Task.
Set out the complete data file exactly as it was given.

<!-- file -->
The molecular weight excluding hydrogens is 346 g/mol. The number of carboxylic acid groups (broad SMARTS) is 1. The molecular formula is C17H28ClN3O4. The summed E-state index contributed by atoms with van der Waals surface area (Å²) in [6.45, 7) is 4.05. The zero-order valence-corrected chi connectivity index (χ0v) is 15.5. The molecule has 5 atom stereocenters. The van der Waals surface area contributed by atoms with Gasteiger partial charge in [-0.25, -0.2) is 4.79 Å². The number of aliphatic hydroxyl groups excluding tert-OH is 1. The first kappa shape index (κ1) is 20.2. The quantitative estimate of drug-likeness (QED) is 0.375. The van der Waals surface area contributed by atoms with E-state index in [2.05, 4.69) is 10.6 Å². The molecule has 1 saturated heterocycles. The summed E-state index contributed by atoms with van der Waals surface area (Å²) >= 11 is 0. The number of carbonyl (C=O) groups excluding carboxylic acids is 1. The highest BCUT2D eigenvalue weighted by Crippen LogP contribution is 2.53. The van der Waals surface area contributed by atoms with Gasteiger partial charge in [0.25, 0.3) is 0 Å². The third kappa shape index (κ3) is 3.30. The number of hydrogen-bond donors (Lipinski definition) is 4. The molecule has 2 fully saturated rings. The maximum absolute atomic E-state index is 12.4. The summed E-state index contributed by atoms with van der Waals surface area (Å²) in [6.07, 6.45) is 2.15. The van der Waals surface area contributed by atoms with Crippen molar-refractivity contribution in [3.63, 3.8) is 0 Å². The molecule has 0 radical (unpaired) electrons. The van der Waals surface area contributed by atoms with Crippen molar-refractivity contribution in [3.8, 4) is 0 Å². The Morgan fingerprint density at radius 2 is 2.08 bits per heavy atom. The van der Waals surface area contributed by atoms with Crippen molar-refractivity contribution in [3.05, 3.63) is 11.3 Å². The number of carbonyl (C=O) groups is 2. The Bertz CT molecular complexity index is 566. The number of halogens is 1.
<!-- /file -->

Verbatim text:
The molecular weight excluding hydrogens is 346 g/mol. The number of carboxylic acid groups (broad SMARTS) is 1. The molecular formula is C17H28ClN3O4. The summed E-state index contributed by atoms with van der Waals surface area (Å²) in [6.45, 7) is 4.05. The zero-order valence-corrected chi connectivity index (χ0v) is 15.5. The molecule has 5 atom stereocenters. The van der Waals surface area contributed by atoms with Gasteiger partial charge in [-0.25, -0.2) is 4.79 Å². The number of aliphatic hydroxyl groups excluding tert-OH is 1. The first kappa shape index (κ1) is 20.2. The quantitative estimate of drug-likeness (QED) is 0.375. The van der Waals surface area contributed by atoms with E-state index in [2.05, 4.69) is 10.6 Å². The molecule has 1 saturated heterocycles. The summed E-state index contributed by atoms with van der Waals surface area (Å²) >= 11 is 0. The number of carbonyl (C=O) groups excluding carboxylic acids is 1. The highest BCUT2D eigenvalue weighted by Crippen LogP contribution is 2.53. The van der Waals surface area contributed by atoms with Gasteiger partial charge in [0.25, 0.3) is 0 Å². The third kappa shape index (κ3) is 3.30. The number of hydrogen-bond donors (Lipinski definition) is 4. The molecule has 2 fully saturated rings. The maximum absolute atomic E-state index is 12.4. The summed E-state index contributed by atoms with van der Waals surface area (Å²) in [6.07, 6.45) is 2.15. The van der Waals surface area contributed by atoms with Crippen molar-refractivity contribution in [3.63, 3.8) is 0 Å². The molecule has 0 radical (unpaired) electrons. The van der Waals surface area contributed by atoms with Crippen molar-refractivity contribution in [3.8, 4) is 0 Å². The Morgan fingerprint density at radius 2 is 2.08 bits per heavy atom. The van der Waals surface area contributed by atoms with Crippen molar-refractivity contribution in [3.05, 3.63) is 11.3 Å². The number of carbonyl (C=O) groups is 2. The Bertz CT molecular complexity index is 566. The number of halogens is 1.